Dig In: Superfoods all around us

Almost every day I see another magazine article or media blurb insisting we need some new miracle food.

Home grown potatoes can offer great nutrition for low cost.

Home grown potatoes can offer great nutrition for low cost.

Almost every day I see another magazine article or media blurb insisting we need some new miracle food.

Our local produce, it implies, cannot compare to the exotic nutritional power of whatever they are selling, be it acai berries, chia seeds, sweet potatoes or coffee beans that have been predigested by monkeys.

Aside from the alleged healing qualities claimed by the producers, the only thing these products have in common is that they are difficult, if not impossible, for the average gardener to grow here.

Perhaps it’s the Highland Scot in me, but advertising hyperbole makes me a wee bit suspicious, so I thought to take a look at a few of them to see if they really were superior to foods we can grow in our backyards or source locally.

Take acai berries, for example, touted to be laden with antioxidants, fibre, vitamin C and compounds that help prevent cancer and phytochemicals that may slow the aging process.

Compare them with local wild rose hips that have about the same vitamin C content plus bio flavonoids, pectin, carotenoids and several other vitamins and minerals.

Rose hips also regulate blood sugar levels, and their astringent quality keeps the skin healthy.

I made a face wash with wild rose hips this Christmas and often make a tea with them.

Raspberries are hard not to grow, they keep sprouting all over the place and are chock full of nutrients. They have anti-cancer benefits and are rich in anti-oxidants and anti-inflammatory phytonutrients. In studies involving several different cancers, raspberries lower oxidative stress, reduce inflammation and reduce the production of cancer cells. Flavonoids in berries improve memory and are associated with a lower risk of death from cardiovascular disease.

Professor Aedin Cassidy from the University of East Anglia in UK states, “a regular, sustained intake of anthocyanins from berries can reduce the risk of a heart attack by 32 per cent in young and middle-aged women”. Raspberries also help keep blood sugars stable because of their high fibre content. Nothing in the research I have read indicates that acai berries are superior to rose hips or raspberries in anything but price.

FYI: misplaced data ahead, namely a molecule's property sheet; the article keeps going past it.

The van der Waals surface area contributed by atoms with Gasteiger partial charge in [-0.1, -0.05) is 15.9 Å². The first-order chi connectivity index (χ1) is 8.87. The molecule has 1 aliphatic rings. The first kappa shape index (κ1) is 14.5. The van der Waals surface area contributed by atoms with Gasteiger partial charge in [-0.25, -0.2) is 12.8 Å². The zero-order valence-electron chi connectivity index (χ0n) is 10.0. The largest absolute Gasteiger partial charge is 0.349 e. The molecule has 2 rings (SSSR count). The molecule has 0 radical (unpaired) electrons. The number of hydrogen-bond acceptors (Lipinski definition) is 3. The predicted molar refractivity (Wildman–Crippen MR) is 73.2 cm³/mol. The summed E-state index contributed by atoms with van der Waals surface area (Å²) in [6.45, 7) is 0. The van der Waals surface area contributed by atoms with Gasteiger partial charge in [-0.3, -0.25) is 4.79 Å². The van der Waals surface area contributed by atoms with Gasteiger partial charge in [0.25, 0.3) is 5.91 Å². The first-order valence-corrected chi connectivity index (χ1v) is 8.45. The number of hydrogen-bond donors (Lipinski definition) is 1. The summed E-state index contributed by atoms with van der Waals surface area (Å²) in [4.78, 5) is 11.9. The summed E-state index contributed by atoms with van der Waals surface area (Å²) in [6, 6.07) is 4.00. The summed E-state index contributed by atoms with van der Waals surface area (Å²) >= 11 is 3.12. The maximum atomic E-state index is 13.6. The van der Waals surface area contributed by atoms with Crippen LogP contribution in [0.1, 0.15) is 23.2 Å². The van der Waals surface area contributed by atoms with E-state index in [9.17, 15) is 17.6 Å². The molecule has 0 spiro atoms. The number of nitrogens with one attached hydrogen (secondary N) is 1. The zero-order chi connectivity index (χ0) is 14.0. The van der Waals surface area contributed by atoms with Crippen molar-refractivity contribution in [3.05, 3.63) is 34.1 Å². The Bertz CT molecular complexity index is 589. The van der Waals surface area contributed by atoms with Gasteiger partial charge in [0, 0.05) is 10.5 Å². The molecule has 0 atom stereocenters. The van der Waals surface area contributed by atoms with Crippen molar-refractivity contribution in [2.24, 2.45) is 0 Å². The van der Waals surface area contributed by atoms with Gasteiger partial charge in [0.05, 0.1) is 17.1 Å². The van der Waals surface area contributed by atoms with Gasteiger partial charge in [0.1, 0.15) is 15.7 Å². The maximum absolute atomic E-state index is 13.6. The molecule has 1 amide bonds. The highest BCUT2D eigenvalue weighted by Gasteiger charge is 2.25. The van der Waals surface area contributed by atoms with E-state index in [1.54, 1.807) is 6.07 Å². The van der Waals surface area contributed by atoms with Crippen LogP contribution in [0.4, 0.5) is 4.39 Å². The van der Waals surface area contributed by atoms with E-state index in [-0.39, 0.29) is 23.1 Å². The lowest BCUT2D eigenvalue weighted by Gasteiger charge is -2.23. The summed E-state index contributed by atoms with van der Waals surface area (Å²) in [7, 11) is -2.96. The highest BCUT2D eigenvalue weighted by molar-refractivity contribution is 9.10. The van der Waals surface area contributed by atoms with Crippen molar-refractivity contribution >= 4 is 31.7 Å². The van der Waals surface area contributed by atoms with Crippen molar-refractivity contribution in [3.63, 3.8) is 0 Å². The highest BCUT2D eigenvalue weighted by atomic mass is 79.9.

Then there are chia seeds, rich in soluble and insoluble fibre, protein, omega 3 fatty acids and minerals. Guess what? Flax seeds provide almost identical amounts of these same attributes. One should bear in mind though, that the omega three in both seeds does not convert readily into DHA, the active fatty acid required by the body, but we can grow our own flax seeds that probably will be more nutrient dense than anything we can buy. They’re easy to grow.

Some suggest we eschew white potatoes in favour of sweet potatoes, because, they say, the starch content of white potatoes raises blood sugars too precipitously. Sweet potatoes, they continue, contain more fibre, carotenoids, vitamins and minerals and won’t cause blood sugar spikes.

These early studies used peeled potatoes but more recent research shows that when peels are included white potatoes do not raise blood sugars significantly. Many of potatoes’ nutrients are located just under the skin anyway, as they are for most root vegetables. Grown on re-mineralized soil, white potatoes can contain as much as 11 percent protein and are full of anti-oxidants that protect against age-related oxidative stress. White potatoes don’t contain much carotene, but that can be rectified by eating carrots, another no-no we are told to avoid because they cause blood sugar spikes. I eat them anyway and haven’t noticed my blood sugars spiking. Maybe they were also peeled before the tests.

Bear in mind that crops we grow on re-mineralized soil full of micro-organisms should contain more nutrients than the crops studied, and that the quality of fresh local produce will be greater as well. When it comes to “miracle foods,” try looking in the backyard first. Those who want a genuine miracle must content themselves with the World Champion Chicago Cubs while they wait for the Canucks to win the Stanley Cup.

In fairness, I must confess I found no local comparative to the monkey-digested coffee beans. I am open to suggestions there as long as someone else does the laboratory work.

Please contact mary_lowther@yahoo.ca with questions and suggestions since I need all the help I can get.